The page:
2:26 PM  
Blogger Bob Crants said...

Deal Originator- many private equity and venture capital firms will only pursue deals that they source themselves, but most rely on their in house expertise at deal evaluation. For those that think of themselves as deal evaluators, seeing more deals is better than seeing fewer deals. The easiest thing to do is to sign up the companies themselves to agree to pay you a fee if you raise them capital. If they refuse to do so for some reason, then approaching the private equity firms with a concrete proposal, such as a flat fee of $50,000 if the firm decides to invest and invest at least $3MM; or a flat 1% fee on dollars invested. Most will say no, but if you have a teaser that describes the business opportunity in broad terms, and you have done your homework on which firms are likely to be interested, you may get lucky. Finally, it is worth noting that credibility means a lot in the private equity business. It may make sense for you to provide lists of references of companies that you have placed with VC's, and if you don't have any, then source one for a private equity firm for free in order to establish a relationship and to create a reference. Good luck in your pursuit. Bob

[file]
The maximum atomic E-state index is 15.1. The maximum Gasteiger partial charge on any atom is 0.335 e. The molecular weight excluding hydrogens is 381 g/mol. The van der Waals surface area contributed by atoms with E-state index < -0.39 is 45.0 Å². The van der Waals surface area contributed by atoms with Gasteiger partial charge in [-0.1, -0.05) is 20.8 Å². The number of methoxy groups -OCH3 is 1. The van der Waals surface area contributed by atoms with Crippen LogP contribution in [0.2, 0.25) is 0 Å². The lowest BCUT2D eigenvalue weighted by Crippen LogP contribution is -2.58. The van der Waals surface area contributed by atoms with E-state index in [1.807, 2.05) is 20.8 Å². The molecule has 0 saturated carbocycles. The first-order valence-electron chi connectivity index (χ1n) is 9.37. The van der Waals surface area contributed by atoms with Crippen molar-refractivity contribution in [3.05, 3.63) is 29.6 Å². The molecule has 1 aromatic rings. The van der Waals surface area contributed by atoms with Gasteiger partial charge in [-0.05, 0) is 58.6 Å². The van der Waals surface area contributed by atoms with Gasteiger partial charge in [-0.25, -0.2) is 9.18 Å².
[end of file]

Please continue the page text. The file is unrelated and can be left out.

6:24 AM  
Blogger Mari said...

Hi Bob,

Could you pls explain the fundraising process and content of memorandum for PE company. Besides, I could not find any examples of placement momerandum in the internet. Maybe they are not publicly available.

Thanks a lot,

3:24 AM  
Blogger Ray said...

Hi Bob,

I am a young professional and Goldman Sachs alumnus. I came across your firm while doing some research on the Urban Investment Group as you made a co-investment in MCCI Holdings. I am mulling over a few business ideas and wanted to get your input.

My question for you is: how easy/difficult is it to find PE targets that you pursue? And what sources do you rely on most heavily to find these targets? Is it your professional/personal networks, tools like Capital IQ? Do private equity firms use services akin to headhunting firms to source deals?

Do you think PE firms would pay to have access to a searchable professional network of high quality entrepreneurial firms?


7:04 AM